- any of a number of timbers forming the lower, more curved portion of the frame in a wooden hull.
Origin of futtock
First recorded in 1605–15; perhaps alteration of foothook
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Examples from the Web for futtock
You must climb out by the futtock shrouds, as every proper sailor does.Young Tom Bowling
Each pair of shrouds should be served below the futtock staves.The Seaman's Friend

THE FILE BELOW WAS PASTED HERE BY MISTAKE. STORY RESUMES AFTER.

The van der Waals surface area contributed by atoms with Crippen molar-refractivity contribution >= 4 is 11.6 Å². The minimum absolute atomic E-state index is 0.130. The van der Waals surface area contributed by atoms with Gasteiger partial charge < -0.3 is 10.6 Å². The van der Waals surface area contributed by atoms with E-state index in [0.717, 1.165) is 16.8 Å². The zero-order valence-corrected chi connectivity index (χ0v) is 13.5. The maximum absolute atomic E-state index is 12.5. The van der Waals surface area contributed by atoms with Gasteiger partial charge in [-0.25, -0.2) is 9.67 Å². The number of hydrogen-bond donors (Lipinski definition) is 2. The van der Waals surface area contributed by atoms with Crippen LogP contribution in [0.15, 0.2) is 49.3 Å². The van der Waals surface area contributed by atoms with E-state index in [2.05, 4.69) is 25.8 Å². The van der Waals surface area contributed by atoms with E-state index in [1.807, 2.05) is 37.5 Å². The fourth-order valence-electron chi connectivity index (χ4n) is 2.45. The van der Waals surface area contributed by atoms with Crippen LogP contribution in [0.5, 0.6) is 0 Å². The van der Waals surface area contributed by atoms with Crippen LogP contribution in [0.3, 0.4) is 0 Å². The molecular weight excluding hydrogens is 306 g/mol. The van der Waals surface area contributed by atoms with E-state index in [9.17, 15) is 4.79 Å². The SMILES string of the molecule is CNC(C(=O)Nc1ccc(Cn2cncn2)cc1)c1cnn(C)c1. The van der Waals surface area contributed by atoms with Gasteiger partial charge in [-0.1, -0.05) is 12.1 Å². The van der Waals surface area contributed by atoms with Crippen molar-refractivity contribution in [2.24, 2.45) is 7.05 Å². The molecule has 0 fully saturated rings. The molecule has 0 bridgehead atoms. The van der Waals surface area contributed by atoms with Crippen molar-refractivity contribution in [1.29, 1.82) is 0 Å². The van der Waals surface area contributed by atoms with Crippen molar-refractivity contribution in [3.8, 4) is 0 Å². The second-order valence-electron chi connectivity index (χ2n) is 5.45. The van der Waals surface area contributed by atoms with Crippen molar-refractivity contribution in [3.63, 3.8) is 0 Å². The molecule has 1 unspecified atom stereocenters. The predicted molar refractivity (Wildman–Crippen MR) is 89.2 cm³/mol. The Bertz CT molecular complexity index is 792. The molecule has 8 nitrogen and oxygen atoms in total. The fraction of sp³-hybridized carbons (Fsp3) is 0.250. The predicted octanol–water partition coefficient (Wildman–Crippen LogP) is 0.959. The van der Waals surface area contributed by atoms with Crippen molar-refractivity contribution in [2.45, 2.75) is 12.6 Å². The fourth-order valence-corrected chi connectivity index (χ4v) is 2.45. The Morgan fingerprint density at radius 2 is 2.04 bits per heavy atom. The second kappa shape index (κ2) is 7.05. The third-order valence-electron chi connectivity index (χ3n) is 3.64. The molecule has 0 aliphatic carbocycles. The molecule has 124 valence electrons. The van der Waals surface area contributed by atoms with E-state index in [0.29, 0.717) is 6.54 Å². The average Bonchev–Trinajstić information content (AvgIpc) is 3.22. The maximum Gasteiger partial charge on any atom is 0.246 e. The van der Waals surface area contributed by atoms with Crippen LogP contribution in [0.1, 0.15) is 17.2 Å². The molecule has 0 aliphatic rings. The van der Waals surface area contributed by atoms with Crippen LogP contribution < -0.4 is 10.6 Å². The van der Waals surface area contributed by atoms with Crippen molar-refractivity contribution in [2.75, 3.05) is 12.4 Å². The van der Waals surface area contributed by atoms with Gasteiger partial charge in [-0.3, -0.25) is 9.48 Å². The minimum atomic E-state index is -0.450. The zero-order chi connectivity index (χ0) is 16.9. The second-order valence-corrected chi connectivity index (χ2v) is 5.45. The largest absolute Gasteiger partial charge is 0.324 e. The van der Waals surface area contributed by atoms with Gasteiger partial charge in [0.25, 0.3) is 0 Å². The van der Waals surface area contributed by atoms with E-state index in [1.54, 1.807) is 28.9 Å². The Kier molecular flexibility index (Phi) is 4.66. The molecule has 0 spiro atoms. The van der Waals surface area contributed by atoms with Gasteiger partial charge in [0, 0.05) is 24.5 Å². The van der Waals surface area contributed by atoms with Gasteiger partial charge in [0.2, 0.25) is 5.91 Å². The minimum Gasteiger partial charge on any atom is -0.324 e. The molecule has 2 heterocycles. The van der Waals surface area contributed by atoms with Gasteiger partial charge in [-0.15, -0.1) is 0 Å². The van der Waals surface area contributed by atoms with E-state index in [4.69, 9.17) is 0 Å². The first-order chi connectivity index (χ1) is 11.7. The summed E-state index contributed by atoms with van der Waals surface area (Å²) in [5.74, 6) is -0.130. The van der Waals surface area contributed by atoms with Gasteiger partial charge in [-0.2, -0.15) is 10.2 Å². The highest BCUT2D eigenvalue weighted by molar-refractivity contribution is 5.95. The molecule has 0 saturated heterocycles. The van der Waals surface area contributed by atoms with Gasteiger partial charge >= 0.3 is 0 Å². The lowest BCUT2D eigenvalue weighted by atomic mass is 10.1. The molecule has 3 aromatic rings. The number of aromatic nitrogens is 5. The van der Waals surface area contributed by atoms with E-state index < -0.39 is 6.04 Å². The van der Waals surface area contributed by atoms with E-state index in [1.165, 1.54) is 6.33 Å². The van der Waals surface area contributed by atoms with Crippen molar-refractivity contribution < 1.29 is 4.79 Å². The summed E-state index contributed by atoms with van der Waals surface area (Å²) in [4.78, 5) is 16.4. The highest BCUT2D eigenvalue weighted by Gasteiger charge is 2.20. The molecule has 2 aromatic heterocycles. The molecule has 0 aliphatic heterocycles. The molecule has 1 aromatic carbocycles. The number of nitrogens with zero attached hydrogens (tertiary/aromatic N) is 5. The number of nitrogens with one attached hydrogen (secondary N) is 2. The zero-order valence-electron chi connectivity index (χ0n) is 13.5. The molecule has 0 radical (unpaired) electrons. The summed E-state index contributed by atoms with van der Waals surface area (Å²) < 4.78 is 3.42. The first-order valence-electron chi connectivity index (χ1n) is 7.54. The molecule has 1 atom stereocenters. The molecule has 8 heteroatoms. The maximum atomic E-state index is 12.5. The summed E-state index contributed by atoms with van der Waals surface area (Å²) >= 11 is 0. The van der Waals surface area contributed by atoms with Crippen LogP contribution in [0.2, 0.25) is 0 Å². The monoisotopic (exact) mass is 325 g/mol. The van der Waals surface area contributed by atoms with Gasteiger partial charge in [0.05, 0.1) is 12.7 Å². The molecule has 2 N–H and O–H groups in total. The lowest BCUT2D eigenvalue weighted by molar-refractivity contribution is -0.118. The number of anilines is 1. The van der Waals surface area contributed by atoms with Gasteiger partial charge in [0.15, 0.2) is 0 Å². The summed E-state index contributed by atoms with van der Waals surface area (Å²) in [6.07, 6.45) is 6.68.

Richard Henry Dana
One is by going along some ropes, called the futtock shrouds, when one hangs very much as a fly does crawling along the ceiling.My First Cruise
Futtock, fut′uk, n. one of the separate pieces of timber composing the frame of a ship.
Timbers in the cant-bodies, reaching from the dead-wood to the head of the second futtock, and forming a floor.The Sailor's Word-Book
William Henry Smyth
- nautical one of the ribs in the frame of a wooden vessel
C13: perhaps variant of foothook
Collins English Dictionary - Complete & Unabridged 2012 Digital Edition © William Collins Sons & Co. Ltd. 1979, 1986 © HarperCollins Publishers 1998, 2000, 2003, 2005, 2006, 2007, 2009, 2012